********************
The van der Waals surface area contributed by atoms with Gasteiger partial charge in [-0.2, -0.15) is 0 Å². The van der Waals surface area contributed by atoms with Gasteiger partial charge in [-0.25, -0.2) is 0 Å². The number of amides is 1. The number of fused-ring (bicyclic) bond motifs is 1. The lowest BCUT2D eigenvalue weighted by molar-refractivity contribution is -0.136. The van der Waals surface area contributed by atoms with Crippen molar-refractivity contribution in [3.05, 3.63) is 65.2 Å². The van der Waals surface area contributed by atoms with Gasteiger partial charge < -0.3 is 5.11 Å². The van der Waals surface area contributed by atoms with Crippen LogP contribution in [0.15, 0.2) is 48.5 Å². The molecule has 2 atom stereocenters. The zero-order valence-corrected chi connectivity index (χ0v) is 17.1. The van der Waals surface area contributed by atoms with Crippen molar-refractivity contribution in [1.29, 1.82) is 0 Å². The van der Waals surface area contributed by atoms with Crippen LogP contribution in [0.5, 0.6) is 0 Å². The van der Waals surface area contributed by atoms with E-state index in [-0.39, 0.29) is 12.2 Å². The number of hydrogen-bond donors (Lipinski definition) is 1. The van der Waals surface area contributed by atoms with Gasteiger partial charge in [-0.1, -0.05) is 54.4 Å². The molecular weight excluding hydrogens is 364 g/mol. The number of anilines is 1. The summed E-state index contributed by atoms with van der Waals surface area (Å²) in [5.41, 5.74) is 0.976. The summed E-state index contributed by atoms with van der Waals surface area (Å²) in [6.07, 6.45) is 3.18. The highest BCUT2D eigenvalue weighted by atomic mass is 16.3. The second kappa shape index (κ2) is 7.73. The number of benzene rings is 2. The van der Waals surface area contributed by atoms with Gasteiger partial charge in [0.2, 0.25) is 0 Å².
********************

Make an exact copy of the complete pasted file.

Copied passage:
The van der Waals surface area contributed by atoms with Gasteiger partial charge in [-0.2, -0.15) is 0 Å². The van der Waals surface area contributed by atoms with Gasteiger partial charge in [-0.25, -0.2) is 0 Å². The number of amides is 1. The number of fused-ring (bicyclic) bond motifs is 1. The lowest BCUT2D eigenvalue weighted by molar-refractivity contribution is -0.136. The van der Waals surface area contributed by atoms with Crippen molar-refractivity contribution in [3.05, 3.63) is 65.2 Å². The van der Waals surface area contributed by atoms with Gasteiger partial charge < -0.3 is 5.11 Å². The van der Waals surface area contributed by atoms with Crippen LogP contribution in [0.15, 0.2) is 48.5 Å². The molecule has 2 atom stereocenters. The zero-order valence-corrected chi connectivity index (χ0v) is 17.1. The van der Waals surface area contributed by atoms with Crippen molar-refractivity contribution in [1.29, 1.82) is 0 Å². The van der Waals surface area contributed by atoms with Crippen LogP contribution in [0.5, 0.6) is 0 Å². The van der Waals surface area contributed by atoms with E-state index in [-0.39, 0.29) is 12.2 Å². The number of hydrogen-bond donors (Lipinski definition) is 1. The van der Waals surface area contributed by atoms with Gasteiger partial charge in [-0.1, -0.05) is 54.4 Å². The molecular weight excluding hydrogens is 364 g/mol. The number of anilines is 1. The summed E-state index contributed by atoms with van der Waals surface area (Å²) in [5.41, 5.74) is 0.976. The summed E-state index contributed by atoms with van der Waals surface area (Å²) in [6.07, 6.45) is 3.18. The highest BCUT2D eigenvalue weighted by atomic mass is 16.3. The second kappa shape index (κ2) is 7.73. The number of benzene rings is 2. The van der Waals surface area contributed by atoms with Gasteiger partial charge in [0.2, 0.25) is 0 Å².